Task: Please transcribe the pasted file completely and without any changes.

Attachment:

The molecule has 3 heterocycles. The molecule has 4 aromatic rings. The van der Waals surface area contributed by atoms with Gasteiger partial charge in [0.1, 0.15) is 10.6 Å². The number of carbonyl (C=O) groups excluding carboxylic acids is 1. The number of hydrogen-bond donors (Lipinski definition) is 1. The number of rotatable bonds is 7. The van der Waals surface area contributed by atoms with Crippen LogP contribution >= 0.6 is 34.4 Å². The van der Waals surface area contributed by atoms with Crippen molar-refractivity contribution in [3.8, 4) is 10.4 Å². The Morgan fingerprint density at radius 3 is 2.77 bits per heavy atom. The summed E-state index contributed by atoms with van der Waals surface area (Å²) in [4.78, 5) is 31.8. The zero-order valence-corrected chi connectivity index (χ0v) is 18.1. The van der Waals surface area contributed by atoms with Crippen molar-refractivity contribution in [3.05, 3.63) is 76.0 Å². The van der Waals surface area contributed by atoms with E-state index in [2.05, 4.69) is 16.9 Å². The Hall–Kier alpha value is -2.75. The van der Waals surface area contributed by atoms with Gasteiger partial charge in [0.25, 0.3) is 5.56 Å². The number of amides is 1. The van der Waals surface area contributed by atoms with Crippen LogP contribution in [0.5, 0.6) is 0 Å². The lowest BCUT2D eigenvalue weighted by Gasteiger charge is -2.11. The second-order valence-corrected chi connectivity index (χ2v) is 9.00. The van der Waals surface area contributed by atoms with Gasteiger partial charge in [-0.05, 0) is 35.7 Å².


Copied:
The molecule has 3 heterocycles. The molecule has 4 aromatic rings. The van der Waals surface area contributed by atoms with Gasteiger partial charge in [0.1, 0.15) is 10.6 Å². The number of carbonyl (C=O) groups excluding carboxylic acids is 1. The number of hydrogen-bond donors (Lipinski definition) is 1. The number of rotatable bonds is 7. The van der Waals surface area contributed by atoms with Crippen LogP contribution >= 0.6 is 34.4 Å². The van der Waals surface area contributed by atoms with Crippen molar-refractivity contribution in [3.8, 4) is 10.4 Å². The Morgan fingerprint density at radius 3 is 2.77 bits per heavy atom. The summed E-state index contributed by atoms with van der Waals surface area (Å²) in [4.78, 5) is 31.8. The zero-order valence-corrected chi connectivity index (χ0v) is 18.1. The van der Waals surface area contributed by atoms with Crippen molar-refractivity contribution in [3.05, 3.63) is 76.0 Å². The van der Waals surface area contributed by atoms with E-state index in [2.05, 4.69) is 16.9 Å². The Hall–Kier alpha value is -2.75. The van der Waals surface area contributed by atoms with Gasteiger partial charge in [0.25, 0.3) is 5.56 Å². The number of amides is 1. The van der Waals surface area contributed by atoms with Crippen LogP contribution in [0.5, 0.6) is 0 Å². The lowest BCUT2D eigenvalue weighted by Gasteiger charge is -2.11. The second-order valence-corrected chi connectivity index (χ2v) is 9.00. The van der Waals surface area contributed by atoms with Gasteiger partial charge in [-0.05, 0) is 35.7 Å².